N2 - Rationale & Objective: Compared with others, black and low-income patients receiving dialysis are less likely to receive kidney transplantation (KT) education within dialysis centers. We examined the efficacy of 2 supplementary KT education approaches delivered directly to patients. Study Design: Prospective, 3-arm parallel-group, randomized, controlled trial. Settings & Participants: Adult, black, and white low-income patients receiving dialysis in Missouri. Intervention: Patients were randomly assigned to 1 of 3 educational conditions: (1) standard of care, usual KT education provided in dialysis centers (control); (2) Explore Transplant @ Home patient-guided, 4 modules of KT education sent directly to patients using print, video, and text messages; and (3) Explore Transplant @ Home educator-guided, the patient-guided intervention plus 4 telephonic discussions with an educator. Outcomes: Primary: patient knowledge of living (LDKT) and deceased donor KT (DDKT). Secondary: informed decision making, change in attitudes in favor of LDKT and DDKT, and change in the number of new steps taken toward KT. Results: In intent-to-treat analyses, patients randomly assigned to educator- and patient-guided interventions had greater knowledge gains (1.4 point increase) than control patients (0.8 point increase; P = 0.02 and P = 0.01, respectively). Compared with control patients, more patients randomly assigned to educator- and patient-guided interventions were able to make informed decisions about starting KT evaluation (82% vs 91% and 95%; P = 0.003), pursuing DDKT (70% vs 84% and 84%; P = 0.003), and pursuing LDKT (73% vs 91% and 92%; P < 0.001). Limitations: Potential contamination because of patient-level randomization; no assessment of clinical end points. Conclusions: Education presented directly to dialysis patients, with or without coaching by telephone, increased dialysis patients’ KT knowledge and informed decision making without increasing educational burden on providers. Funding Source: This project was funded by the National Institutes of Health and Health Resources and Services Administration. Trial Registration: Registered at ClinicalTrials.gov with study number NCT02268682.

AB - Rationale & Objective: Compared with others, black and low-income patients receiving dialysis are less likely to receive kidney transplantation (KT) education within dialysis centers. We examined the efficacy of 2 supplementary KT education approaches delivered directly to patients. Study Design: Prospective, 3-arm parallel-group, randomized, controlled trial. Settings & Participants: Adult, black, and white low-income patients receiving dialysis in Missouri. Intervention: Patients were randomly assigned to 1 of 3 educational conditions: (1) standard of care, usual KT education provided in dialysis centers (control); (2) Explore Transplant @ Home patient-guided, 4 modules of KT education sent directly to patients using print, video, and text messages; and (3) Explore Transplant @ Home educator-guided, the patient-guided intervention plus 4 telephonic discussions with an educator. Outcomes: Primary: patient knowledge of living (LDKT) and deceased donor KT (DDKT). Secondary: informed decision making, change in attitudes in favor of LDKT and DDKT, and change in the number of new steps taken toward KT. Results: In intent-to-treat analyses, patients randomly assigned to educator- and patient-guided interventions had greater knowledge gains (1.4 point increase) than control patients (0.8 point increase; P = 0.02 and P = 0.01, respectively). Compared with control patients, more patients randomly assigned to educator- and patient-guided interventions were able to make informed decisions about starting KT evaluation (82% vs 91% and 95%; P = 0.003), pursuing DDKT (70% vs 84% and 84%; P = 0.003), and pursuing LDKT (73% vs 91% and 92%; P < 0.001). Limitations: Potential contamination because of patient-level randomization; no assessment of clinical end points. Conclusions: Education presented directly to dialysis patients, with or without coaching by telephone, increased dialysis patients’ KT knowledge and informed decision making without increasing educational burden on providers. Funding Source: This project was funded by the National Institutes of Health and Health Resources and Services Administration. Trial Registration: Registered at ClinicalTrials.gov with study number NCT02268682.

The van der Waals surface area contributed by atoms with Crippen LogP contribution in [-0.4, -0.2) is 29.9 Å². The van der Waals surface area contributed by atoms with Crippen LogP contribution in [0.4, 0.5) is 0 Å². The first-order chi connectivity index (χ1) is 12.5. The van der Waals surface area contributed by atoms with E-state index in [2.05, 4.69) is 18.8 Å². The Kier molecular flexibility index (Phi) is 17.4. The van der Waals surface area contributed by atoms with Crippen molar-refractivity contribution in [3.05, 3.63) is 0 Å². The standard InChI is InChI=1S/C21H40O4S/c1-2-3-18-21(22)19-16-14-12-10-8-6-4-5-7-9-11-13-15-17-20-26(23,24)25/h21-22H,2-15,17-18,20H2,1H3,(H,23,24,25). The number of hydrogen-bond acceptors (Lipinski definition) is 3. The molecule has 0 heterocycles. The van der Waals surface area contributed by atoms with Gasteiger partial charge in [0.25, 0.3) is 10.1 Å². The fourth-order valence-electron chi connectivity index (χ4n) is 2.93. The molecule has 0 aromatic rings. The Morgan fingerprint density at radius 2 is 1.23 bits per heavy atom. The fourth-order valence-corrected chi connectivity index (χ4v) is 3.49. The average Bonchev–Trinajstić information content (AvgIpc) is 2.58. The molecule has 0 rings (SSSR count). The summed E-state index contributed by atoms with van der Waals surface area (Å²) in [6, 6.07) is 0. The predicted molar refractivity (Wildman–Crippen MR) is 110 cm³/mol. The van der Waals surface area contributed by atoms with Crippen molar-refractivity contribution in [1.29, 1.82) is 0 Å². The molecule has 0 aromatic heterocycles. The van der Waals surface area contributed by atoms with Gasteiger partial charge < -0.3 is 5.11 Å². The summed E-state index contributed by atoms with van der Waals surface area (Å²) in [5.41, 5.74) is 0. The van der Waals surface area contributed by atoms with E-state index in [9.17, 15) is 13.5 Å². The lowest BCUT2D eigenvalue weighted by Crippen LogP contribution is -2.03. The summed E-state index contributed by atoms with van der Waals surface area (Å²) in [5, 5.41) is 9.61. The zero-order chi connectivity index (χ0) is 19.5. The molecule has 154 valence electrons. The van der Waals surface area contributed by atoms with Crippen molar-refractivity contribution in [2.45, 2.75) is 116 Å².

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KW - dialysis

KW - end-stage renal disease (ESRD)

KW - low income

KW - patient education

KW - poverty

KW - racial disparities

KW - randomized controlled trial (RCT)

KW - socioeconomic disparities

KW - socioeconomic status (SES)